The Denver Post - - BUSINESS - By Kirk Mitchell

United Launch Al­liance , a joint ven­ture of Lock­heed Martin and Boe­ing Corp. formed to pro­vide cost-ef­fi­cient space­craft launch ser­vices to the fed­eral gov­ern­ment, has paid the United States $100,000 to set­tle al­le­ga­tions that a sub­con­trac­tor paid its em­ploy­ees kick­backs in or­der to win con­tracts.

As a re­sult, Cen­ten­nial-based ULA and, by ex­ten­sion, the U.S. gov­ern­ment, paid higher costs for cer­tain con­tracts to sub­con­trac­tor Apri­ori Tech­nolo­gies be­tween 2011 and 2015, act­ing U.S. At­tor­ney Robert Troyer said in a news re­lease Wed­nes­day.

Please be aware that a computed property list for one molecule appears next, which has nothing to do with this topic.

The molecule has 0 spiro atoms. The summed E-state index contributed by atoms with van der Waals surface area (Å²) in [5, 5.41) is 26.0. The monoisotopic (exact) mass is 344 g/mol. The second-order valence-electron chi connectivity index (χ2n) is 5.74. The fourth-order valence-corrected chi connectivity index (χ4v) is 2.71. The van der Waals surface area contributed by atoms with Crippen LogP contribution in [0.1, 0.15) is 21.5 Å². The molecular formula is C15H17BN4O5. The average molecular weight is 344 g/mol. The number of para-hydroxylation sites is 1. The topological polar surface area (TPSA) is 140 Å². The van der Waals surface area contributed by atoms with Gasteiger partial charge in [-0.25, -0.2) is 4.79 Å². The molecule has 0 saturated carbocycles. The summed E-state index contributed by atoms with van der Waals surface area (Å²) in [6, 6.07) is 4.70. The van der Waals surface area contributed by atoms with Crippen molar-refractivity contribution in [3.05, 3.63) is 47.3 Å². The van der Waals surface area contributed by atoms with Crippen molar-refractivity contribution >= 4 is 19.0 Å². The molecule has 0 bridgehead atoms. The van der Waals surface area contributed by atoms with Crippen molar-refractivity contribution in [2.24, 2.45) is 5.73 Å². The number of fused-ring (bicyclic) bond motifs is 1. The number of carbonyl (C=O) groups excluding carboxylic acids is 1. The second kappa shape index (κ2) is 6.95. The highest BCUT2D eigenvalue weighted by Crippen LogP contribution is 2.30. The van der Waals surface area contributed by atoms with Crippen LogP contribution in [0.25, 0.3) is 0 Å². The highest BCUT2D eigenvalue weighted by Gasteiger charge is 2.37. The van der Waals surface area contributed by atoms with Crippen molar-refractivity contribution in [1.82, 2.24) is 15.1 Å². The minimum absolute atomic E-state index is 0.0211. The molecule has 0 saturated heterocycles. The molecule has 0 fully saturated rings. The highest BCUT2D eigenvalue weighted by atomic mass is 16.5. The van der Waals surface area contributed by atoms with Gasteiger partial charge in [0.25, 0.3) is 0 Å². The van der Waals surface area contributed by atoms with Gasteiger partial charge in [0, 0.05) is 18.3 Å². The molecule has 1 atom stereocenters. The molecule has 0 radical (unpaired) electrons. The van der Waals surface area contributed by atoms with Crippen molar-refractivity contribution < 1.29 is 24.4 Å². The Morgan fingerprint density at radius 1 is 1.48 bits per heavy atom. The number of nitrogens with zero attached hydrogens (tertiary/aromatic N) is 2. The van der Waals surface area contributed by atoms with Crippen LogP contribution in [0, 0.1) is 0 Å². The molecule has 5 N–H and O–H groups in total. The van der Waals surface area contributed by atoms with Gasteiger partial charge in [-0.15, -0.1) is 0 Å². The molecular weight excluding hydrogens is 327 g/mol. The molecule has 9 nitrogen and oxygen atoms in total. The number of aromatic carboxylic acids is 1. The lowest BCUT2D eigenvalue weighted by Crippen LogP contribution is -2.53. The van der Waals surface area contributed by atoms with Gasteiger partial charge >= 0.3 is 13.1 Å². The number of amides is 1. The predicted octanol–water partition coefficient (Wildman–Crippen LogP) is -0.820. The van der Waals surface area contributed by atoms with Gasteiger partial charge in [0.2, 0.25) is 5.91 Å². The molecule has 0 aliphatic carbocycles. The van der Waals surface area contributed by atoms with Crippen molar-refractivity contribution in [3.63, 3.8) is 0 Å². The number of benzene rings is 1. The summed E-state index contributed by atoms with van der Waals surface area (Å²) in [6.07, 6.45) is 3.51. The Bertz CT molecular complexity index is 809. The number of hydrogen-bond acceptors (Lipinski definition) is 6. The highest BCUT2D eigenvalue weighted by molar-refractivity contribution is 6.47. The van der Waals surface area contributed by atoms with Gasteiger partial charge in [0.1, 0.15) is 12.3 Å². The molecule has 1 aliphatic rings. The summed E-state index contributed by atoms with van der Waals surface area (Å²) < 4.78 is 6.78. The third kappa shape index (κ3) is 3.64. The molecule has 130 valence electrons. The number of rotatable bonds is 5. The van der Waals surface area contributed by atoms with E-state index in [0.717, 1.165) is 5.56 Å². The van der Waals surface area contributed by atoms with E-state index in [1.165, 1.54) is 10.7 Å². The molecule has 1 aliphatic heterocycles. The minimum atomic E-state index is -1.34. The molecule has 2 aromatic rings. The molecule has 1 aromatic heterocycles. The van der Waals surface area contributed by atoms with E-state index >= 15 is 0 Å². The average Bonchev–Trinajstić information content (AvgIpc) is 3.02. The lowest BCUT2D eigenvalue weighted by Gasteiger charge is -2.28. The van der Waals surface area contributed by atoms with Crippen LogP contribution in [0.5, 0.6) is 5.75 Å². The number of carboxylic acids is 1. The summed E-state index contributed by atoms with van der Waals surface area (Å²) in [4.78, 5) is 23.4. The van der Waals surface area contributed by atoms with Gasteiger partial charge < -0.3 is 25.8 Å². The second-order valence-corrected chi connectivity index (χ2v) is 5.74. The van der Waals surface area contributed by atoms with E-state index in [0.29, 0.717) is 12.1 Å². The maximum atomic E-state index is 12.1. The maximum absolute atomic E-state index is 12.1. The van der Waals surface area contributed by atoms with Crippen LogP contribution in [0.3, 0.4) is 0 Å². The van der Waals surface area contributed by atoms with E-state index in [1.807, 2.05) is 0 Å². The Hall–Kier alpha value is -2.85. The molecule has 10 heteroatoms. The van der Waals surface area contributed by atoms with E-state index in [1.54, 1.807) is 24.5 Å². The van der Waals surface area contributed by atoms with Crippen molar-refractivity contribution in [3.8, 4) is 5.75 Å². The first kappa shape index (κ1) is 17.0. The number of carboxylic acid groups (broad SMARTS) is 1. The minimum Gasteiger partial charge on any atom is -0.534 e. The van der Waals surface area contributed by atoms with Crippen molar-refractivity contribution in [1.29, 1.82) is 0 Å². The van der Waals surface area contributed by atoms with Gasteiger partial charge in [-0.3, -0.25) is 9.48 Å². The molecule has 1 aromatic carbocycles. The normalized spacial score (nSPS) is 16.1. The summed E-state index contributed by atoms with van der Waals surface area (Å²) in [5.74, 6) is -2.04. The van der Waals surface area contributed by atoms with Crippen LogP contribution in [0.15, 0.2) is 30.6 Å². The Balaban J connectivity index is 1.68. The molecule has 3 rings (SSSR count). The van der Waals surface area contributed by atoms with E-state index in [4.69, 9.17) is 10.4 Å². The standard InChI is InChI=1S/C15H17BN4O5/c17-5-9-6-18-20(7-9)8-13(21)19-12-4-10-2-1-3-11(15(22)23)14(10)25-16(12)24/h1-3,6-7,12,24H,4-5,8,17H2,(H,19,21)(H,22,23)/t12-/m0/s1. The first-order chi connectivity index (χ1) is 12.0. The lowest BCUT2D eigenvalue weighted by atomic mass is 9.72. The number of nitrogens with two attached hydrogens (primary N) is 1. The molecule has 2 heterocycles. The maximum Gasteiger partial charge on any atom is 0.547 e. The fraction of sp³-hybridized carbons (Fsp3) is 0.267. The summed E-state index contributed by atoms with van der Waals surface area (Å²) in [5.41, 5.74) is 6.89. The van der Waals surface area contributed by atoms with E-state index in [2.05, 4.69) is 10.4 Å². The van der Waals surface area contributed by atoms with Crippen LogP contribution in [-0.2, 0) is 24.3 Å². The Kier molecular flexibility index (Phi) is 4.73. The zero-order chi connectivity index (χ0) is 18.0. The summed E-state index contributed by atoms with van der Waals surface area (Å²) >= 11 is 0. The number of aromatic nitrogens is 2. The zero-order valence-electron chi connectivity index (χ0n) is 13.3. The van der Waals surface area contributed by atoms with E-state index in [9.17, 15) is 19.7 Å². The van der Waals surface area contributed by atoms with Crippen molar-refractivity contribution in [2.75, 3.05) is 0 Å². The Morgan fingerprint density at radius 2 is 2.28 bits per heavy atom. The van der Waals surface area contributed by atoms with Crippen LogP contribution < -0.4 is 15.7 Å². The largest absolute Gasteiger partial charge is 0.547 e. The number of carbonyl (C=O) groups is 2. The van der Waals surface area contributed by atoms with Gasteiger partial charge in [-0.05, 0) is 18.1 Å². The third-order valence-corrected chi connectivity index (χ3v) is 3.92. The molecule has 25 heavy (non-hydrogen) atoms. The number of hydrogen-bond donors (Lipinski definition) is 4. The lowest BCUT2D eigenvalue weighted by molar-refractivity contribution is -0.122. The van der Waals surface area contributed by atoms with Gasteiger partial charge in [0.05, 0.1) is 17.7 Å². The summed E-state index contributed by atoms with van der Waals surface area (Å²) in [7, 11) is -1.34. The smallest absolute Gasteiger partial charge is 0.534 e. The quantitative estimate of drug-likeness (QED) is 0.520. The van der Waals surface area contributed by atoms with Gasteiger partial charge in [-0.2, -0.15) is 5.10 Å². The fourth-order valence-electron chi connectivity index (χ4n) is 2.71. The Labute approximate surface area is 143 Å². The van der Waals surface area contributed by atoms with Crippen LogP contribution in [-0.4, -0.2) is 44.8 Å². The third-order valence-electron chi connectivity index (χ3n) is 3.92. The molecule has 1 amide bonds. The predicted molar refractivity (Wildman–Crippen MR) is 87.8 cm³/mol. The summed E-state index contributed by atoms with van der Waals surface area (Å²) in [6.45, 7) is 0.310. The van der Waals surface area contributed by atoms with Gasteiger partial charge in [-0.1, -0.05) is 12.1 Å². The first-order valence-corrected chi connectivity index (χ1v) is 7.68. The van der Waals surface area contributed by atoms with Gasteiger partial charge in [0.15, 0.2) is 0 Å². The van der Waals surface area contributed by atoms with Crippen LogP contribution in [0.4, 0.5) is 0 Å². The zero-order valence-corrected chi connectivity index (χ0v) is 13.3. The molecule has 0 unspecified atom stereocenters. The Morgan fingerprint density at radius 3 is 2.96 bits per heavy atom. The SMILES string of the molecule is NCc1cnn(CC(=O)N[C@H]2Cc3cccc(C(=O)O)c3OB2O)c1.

Ac­cord­ing to Troyer, Apri­ori paid gra­tu­ities to cer­tain ULA em­ploy­ees in or­der to in­duce ULA to award the con­sult­ing com­pany con­tracts re­lated to tech­nol­ogy, com­pli­ance and project man­age­ment.

ULA vol­un­tar­ily dis­closed the al­le­ga­tions of mis­con­duct to the U.S.

The Air Force’s Of­fice of Spe­cial In­ves­ti­ga­tions, the Na­tional Re­con­nais­sance Of­fice’s Of­fice of the In­spec­tor Gen­eral, and the De­fense Crim­i­nal In­ves­tiga­tive Ser­vice con­ducted a joint in­ves­ti­ga­tion of the al­le­ga­tions, the news re­lease said.

The set­tle­ment agree­ment is nei­ther an ad­mis­sion of li­a­bil­ity by ULA, nor a con­ces­sion by the U.S. that its claims are not well founded, ac­cord­ing to the news re­lease.

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